As such, EPA is already working on the next challenge: to oversee the constructive implementation of the recommendations into the Superfund Program. The Task Force workgroups continue to identify effective ways to implement the recommendations and reach outcome-driven results to expedite cleanups, site redevelopment, and community revitalization while protecting human health and the environment.
“Thanks to the hard work of EPA career officials, the Superfund Task Force has strengthened the program in numerous ways, from accelerating cleanups to promoting redevelopment to improving community engagement,” said Administrator Andrew Wheeler. “The recommendations generated by the Task Force and applied by the Superfund program have directly improved the health and economic opportunity of thousands of people living near Superfund sites. We are taking concrete steps to ensure that the work of the Task Force continues to enhance the Superfund program moving forward.”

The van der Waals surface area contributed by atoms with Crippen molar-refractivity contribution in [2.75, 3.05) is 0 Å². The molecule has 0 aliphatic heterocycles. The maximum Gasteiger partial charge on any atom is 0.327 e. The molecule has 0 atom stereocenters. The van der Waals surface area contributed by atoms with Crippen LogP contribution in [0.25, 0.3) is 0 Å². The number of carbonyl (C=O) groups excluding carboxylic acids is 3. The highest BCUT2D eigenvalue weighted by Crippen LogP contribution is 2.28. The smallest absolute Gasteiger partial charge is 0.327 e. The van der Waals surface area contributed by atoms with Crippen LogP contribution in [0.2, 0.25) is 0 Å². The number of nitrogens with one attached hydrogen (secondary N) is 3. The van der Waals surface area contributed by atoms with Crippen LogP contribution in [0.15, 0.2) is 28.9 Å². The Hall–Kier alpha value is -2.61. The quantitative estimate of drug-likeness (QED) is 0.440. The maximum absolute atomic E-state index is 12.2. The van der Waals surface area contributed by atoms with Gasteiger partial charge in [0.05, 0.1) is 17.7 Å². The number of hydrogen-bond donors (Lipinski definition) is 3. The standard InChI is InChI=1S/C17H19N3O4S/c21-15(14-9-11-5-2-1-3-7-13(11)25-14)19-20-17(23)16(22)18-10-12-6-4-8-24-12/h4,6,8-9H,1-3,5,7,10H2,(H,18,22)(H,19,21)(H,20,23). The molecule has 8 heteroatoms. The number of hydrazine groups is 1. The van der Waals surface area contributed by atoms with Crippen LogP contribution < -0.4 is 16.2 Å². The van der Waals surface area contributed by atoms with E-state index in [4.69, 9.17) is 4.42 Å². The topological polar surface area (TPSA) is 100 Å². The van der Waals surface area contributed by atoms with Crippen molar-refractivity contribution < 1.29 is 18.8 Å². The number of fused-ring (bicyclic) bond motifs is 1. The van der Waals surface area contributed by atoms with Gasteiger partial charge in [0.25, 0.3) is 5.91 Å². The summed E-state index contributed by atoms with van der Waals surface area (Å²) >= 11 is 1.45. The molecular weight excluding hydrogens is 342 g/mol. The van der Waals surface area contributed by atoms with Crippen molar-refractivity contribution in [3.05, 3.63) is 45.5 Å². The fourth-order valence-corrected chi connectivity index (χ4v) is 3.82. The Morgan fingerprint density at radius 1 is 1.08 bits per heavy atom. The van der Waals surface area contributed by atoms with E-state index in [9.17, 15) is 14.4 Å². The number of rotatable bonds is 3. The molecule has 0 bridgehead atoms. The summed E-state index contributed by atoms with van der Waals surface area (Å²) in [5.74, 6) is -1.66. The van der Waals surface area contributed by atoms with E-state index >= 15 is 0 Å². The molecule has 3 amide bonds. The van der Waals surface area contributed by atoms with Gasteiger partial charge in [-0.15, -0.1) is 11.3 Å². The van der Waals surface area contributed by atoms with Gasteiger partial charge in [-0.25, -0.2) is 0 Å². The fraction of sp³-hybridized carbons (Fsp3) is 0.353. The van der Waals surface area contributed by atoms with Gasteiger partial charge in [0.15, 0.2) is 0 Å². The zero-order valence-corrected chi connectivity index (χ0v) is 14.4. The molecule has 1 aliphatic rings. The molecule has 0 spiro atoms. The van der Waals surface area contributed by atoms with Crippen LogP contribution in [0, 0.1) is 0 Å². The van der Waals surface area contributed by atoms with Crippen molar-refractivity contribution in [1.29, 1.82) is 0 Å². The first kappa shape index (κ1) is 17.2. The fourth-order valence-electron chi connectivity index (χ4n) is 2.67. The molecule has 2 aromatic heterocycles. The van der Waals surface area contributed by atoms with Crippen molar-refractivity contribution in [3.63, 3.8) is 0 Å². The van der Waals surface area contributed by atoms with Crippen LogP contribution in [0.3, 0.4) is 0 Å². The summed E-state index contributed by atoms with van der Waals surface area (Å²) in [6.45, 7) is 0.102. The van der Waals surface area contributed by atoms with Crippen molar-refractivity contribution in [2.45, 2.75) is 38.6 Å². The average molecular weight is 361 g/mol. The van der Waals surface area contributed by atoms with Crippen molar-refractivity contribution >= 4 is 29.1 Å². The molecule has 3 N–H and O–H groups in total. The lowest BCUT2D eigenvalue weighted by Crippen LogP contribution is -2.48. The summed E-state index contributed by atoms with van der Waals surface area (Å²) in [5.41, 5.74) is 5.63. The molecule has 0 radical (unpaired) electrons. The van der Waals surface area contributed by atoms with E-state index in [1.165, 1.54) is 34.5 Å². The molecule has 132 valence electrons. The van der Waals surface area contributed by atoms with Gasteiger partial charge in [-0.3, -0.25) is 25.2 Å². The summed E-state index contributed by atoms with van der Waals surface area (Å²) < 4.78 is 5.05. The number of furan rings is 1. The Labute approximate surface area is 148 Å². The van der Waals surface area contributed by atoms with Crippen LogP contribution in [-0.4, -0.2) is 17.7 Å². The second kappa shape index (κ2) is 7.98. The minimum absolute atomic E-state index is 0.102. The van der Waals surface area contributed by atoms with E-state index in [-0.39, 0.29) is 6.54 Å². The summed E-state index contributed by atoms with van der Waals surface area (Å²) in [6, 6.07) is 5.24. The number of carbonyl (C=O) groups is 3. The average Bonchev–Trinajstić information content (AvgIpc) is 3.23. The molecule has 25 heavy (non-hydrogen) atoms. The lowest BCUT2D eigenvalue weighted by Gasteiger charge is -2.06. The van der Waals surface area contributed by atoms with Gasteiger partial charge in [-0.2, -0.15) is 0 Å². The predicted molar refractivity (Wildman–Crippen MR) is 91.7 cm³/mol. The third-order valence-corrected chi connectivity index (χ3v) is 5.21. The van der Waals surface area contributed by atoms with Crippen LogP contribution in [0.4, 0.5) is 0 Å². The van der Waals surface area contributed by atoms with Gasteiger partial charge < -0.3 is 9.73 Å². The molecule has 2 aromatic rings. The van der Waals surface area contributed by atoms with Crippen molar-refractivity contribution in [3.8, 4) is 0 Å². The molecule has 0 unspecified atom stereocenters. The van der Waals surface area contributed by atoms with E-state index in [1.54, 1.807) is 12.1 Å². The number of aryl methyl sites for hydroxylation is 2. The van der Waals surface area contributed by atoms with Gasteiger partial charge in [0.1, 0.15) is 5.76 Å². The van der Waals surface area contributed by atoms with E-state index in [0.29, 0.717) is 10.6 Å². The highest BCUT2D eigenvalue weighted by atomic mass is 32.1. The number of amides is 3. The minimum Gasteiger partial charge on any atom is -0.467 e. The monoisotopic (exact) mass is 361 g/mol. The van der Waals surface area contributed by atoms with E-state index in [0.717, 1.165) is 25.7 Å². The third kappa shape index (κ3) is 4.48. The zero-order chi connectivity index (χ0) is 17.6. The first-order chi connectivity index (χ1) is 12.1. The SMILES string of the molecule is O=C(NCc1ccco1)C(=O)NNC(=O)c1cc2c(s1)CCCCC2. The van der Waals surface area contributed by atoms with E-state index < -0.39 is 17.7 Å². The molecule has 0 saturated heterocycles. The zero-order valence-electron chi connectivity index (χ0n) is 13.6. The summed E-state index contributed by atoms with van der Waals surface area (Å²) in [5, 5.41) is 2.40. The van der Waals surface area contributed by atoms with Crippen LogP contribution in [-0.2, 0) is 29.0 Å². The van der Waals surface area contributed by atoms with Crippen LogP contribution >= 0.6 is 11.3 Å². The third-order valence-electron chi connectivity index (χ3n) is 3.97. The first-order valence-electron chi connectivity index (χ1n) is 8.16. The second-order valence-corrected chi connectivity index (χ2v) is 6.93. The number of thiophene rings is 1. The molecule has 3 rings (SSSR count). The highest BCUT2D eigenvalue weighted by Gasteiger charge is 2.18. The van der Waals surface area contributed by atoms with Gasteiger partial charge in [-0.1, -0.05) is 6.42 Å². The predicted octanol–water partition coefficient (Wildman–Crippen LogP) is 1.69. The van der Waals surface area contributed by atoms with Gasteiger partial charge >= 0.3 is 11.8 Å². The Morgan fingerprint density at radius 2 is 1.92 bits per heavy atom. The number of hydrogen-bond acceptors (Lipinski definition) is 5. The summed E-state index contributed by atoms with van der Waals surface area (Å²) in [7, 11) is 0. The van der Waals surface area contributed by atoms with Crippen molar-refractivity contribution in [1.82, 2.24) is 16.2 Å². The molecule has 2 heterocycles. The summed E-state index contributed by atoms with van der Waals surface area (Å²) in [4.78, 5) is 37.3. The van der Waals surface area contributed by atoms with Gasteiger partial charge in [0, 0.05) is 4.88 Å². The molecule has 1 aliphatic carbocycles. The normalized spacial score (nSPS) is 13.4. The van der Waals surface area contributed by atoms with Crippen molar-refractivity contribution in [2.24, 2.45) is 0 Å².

So, the important work of the Superfund Task Force will live on through the Superfund Program as EPA continue its essential efforts to expediting cleanups to protect people’s health and the environment. Going forward, EPA plans to:
Improve accountability and ensure the work continues in the future by tracking and reporting on our progress with a new set of performance measures: https://www.epa.gov/superfund/superfund-task-force-metrics.
Conduct a strategic and comprehensive portfolio review of every site remaining on the NPL to enable EPA to better utilize the Task Force’s tools and lessons learned in advancing cleanups across the country and continue to identify and implement new opportunities and approaches to improve the program’s performance and effectiveness.
Commissioned in May 2017 to provide recommendations on how EPA could streamline and improve the Superfund Program, the Task Force issued its initial report in July 2017 with 42 recommendations in five goal areas. Based on the collective experience of EPA’s career staff and others, the recommendations offered important suggestions for improving the program and expediting site cleanups through remediation and back to productive use.
And in its final report, the Task Force outlines five goals: